Jarom supports the educational centre of the Nawa Maskal School placed in Jareya, (approx. 25 km south to Ranchi) in the state of Jharkand. Here an innovative multilingual education system is implemented by giving classes in three languages: English, Hindi and Mundari, which is the language spoken in the villages surrounding the centre.
Jarkhand is a state born 5th November 2000 with a population of 32.9 million people, 8.64 of them being tribals and only 47.4% educated. On the territory there are 30 “Scheduled Tribes” renewed by Indian constitution and among them there are: asur, gond, ho, oraon, santhal and munda. Unfortunately, the main features of these groups are the economical conditions and the lack of rights. The most spread languages on the territory are: hindī, santhālī, muṇḍārī, baṅgālī, oṛiyā and kuṛukh. They belong to different linguistic families, such as Indo-Aryan, Austro-Asian and Dravidian.
Jharkhand is a state rich in natural resources such as bauxite, mica, gold, graphite and coal. 29% of the territory is covered by forests, the word Jharkhand literally means “land of the forests”. This territory is considered by Indian public opinion as under development, especially for the exploitation of the natural resources and the public infrastructures like dams and power plants. Aggressive and invasive politics led the Indian government and private companies to acquire lands and forests belonging to the ādivāsī. The loss of lands for the tribal population is not only social and economical, but also cultural, as those people live in a deep and strong relationship with the environment, which guarantees them also sustainability. Furthermore, the recent Indian urbanization had a big impact on the “ādivāsī world”, that is always less respected in favour of the major society.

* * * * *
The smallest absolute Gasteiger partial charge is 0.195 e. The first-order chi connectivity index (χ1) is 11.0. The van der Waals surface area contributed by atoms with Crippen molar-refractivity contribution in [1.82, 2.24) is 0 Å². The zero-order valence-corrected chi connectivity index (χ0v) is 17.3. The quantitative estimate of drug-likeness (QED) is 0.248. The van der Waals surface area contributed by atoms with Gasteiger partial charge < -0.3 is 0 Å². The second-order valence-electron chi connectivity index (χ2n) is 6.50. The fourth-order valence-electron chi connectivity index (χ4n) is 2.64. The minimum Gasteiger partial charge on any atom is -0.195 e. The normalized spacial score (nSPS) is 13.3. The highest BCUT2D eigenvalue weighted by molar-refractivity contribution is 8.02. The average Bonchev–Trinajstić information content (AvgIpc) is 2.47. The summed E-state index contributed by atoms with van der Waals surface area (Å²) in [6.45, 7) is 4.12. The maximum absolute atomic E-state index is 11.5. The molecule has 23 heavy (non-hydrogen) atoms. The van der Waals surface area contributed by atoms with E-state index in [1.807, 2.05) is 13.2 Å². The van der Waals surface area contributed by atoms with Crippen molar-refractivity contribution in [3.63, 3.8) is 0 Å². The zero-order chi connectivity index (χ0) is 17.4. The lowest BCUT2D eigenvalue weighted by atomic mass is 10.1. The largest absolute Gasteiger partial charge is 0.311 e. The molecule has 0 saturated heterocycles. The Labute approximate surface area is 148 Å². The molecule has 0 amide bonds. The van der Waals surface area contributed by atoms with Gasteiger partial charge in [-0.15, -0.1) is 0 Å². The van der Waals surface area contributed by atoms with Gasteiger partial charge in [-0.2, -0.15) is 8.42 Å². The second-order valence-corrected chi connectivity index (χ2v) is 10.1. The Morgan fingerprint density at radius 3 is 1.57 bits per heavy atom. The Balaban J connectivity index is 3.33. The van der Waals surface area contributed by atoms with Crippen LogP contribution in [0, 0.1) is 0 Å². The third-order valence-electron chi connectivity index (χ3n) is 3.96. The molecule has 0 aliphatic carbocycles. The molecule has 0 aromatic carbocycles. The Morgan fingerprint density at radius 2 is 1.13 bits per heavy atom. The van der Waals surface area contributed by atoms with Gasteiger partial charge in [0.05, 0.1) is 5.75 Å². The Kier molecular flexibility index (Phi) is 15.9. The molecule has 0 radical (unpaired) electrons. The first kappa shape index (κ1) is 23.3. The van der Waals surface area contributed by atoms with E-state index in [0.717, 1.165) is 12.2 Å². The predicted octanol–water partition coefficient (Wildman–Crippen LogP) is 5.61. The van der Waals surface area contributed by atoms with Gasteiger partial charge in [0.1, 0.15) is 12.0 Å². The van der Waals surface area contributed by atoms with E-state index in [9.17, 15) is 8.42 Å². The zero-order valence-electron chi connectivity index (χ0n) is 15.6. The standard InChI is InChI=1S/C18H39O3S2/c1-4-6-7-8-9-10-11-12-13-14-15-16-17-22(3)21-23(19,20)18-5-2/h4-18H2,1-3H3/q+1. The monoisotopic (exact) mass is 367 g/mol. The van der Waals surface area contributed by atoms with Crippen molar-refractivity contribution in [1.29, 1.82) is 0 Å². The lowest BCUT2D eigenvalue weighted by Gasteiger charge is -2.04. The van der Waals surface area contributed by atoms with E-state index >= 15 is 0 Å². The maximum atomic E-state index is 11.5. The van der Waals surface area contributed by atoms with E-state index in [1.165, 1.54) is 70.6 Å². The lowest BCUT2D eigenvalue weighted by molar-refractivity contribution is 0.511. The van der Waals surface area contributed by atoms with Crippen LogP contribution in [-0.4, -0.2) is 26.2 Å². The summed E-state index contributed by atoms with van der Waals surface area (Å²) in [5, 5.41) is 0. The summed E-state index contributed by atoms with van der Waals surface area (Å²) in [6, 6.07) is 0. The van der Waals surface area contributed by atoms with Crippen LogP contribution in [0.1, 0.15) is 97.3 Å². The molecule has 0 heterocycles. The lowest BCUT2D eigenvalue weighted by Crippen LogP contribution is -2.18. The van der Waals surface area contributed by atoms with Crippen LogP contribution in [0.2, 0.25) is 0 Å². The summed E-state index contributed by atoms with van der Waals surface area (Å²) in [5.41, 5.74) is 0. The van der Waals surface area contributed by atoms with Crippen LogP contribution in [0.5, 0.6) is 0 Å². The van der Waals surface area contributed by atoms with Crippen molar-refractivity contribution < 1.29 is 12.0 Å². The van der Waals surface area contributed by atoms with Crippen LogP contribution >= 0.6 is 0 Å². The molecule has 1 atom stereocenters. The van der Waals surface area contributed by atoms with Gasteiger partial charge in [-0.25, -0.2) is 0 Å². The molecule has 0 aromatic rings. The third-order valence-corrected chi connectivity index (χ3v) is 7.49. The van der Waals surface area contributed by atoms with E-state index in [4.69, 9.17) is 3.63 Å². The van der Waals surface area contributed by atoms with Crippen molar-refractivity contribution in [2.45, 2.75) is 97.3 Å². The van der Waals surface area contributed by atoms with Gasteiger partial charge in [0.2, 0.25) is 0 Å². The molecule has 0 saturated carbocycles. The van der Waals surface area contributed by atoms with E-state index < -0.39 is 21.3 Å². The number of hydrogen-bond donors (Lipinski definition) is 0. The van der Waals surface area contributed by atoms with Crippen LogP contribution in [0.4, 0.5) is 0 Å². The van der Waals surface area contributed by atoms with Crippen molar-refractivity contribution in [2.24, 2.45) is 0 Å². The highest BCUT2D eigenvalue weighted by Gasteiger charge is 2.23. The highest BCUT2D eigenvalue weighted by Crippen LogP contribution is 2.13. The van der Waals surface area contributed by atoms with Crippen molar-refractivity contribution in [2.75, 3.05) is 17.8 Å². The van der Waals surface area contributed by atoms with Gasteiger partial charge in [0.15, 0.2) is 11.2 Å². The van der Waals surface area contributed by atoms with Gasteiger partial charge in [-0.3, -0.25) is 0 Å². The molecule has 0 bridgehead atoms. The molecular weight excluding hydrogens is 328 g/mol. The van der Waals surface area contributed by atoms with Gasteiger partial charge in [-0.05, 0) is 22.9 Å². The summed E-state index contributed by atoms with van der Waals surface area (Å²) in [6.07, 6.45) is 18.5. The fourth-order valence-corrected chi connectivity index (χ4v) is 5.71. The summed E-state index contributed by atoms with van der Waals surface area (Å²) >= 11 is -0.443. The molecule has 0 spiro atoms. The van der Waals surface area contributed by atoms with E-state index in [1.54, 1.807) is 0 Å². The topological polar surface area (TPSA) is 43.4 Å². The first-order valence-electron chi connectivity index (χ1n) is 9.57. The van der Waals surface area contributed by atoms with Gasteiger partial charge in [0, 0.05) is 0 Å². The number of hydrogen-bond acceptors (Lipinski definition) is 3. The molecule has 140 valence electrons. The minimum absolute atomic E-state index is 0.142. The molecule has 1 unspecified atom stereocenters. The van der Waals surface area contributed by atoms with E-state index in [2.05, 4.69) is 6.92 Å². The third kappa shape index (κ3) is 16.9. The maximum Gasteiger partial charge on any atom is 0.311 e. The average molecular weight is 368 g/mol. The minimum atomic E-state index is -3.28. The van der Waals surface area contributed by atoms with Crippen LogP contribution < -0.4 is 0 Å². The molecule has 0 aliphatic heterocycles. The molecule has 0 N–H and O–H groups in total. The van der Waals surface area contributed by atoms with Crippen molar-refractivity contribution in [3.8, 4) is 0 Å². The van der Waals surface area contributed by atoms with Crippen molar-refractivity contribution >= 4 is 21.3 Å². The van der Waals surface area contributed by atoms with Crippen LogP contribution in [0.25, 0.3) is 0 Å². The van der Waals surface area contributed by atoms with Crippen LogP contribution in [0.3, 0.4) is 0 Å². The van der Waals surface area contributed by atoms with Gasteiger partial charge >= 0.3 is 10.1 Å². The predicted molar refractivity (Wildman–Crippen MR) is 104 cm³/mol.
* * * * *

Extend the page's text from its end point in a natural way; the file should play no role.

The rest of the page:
The Munda tribe
Most of the students attending the Nawa Maskal School (NMS) belong to the Munda tribe. Munda population live in the following states: Jharkhand, Bihar, Chattisgarh, Orissa, West Bengal and Madhya Pradesh. According to the last census of 2011 Jarkhand counts 1.22 million of Munda.
They call themselves haroko, which means “men”, but accept also munda, which formerly was given to them by the hindū biggest community. There are different subgroups of this tribe and their generic name is kili; all the people belonging to the same kili originate from the same forefather. As most of the ādivāsī, also the munda life revolves around forest and nature, also economically; in particular, in the area of NMS the families work in the rice fields. The ādivāsī community is really heterogenous and this reflects also in the language. The language spoken at NMS is muṇḍārī, a munda language of the Austro-Asian languages family.
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A. Ekka. A status of Adivasis/ Indigenous Peoples Land Serie -4. Jharkhand, Delhi, Aakar Book, 2011.
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N. Sundar, T.N. Madan (a cura di), The Scheduled Tribes and their India. Politics, Identities, Policies, and Work, New Delhi, Oxford University Press, 2016.